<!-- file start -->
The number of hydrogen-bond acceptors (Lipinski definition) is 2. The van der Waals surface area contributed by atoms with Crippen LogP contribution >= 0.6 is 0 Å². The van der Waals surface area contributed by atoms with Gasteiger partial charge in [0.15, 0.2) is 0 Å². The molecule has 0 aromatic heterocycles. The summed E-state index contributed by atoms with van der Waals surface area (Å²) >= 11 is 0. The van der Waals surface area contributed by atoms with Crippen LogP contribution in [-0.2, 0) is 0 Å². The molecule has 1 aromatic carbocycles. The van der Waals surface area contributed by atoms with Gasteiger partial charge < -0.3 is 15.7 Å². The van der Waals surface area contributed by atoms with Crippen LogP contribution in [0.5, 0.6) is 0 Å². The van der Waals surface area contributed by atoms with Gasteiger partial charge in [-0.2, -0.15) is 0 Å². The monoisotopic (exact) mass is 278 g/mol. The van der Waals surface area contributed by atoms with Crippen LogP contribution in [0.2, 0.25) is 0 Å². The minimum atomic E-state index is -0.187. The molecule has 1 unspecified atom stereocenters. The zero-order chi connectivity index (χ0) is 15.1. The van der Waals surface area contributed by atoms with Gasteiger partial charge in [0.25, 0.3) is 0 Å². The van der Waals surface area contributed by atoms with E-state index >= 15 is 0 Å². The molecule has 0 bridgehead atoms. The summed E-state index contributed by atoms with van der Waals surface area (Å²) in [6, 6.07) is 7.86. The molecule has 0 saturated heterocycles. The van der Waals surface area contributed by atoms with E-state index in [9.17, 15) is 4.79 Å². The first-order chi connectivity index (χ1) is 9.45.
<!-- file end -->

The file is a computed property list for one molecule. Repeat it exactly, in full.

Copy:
The number of hydrogen-bond acceptors (Lipinski definition) is 2. The van der Waals surface area contributed by atoms with Crippen LogP contribution >= 0.6 is 0 Å². The van der Waals surface area contributed by atoms with Gasteiger partial charge in [0.15, 0.2) is 0 Å². The molecule has 0 aromatic heterocycles. The summed E-state index contributed by atoms with van der Waals surface area (Å²) >= 11 is 0. The van der Waals surface area contributed by atoms with Crippen LogP contribution in [-0.2, 0) is 0 Å². The molecule has 1 aromatic carbocycles. The van der Waals surface area contributed by atoms with Gasteiger partial charge < -0.3 is 15.7 Å². The van der Waals surface area contributed by atoms with Crippen LogP contribution in [0.5, 0.6) is 0 Å². The van der Waals surface area contributed by atoms with Gasteiger partial charge in [-0.2, -0.15) is 0 Å². The monoisotopic (exact) mass is 278 g/mol. The van der Waals surface area contributed by atoms with Crippen LogP contribution in [0.2, 0.25) is 0 Å². The minimum atomic E-state index is -0.187. The molecule has 1 unspecified atom stereocenters. The zero-order chi connectivity index (χ0) is 15.1. The van der Waals surface area contributed by atoms with Gasteiger partial charge in [0.25, 0.3) is 0 Å². The van der Waals surface area contributed by atoms with E-state index >= 15 is 0 Å². The molecule has 0 bridgehead atoms. The summed E-state index contributed by atoms with van der Waals surface area (Å²) in [6, 6.07) is 7.86. The molecule has 0 saturated heterocycles. The van der Waals surface area contributed by atoms with E-state index in [9.17, 15) is 4.79 Å². The first-order chi connectivity index (χ1) is 9.45.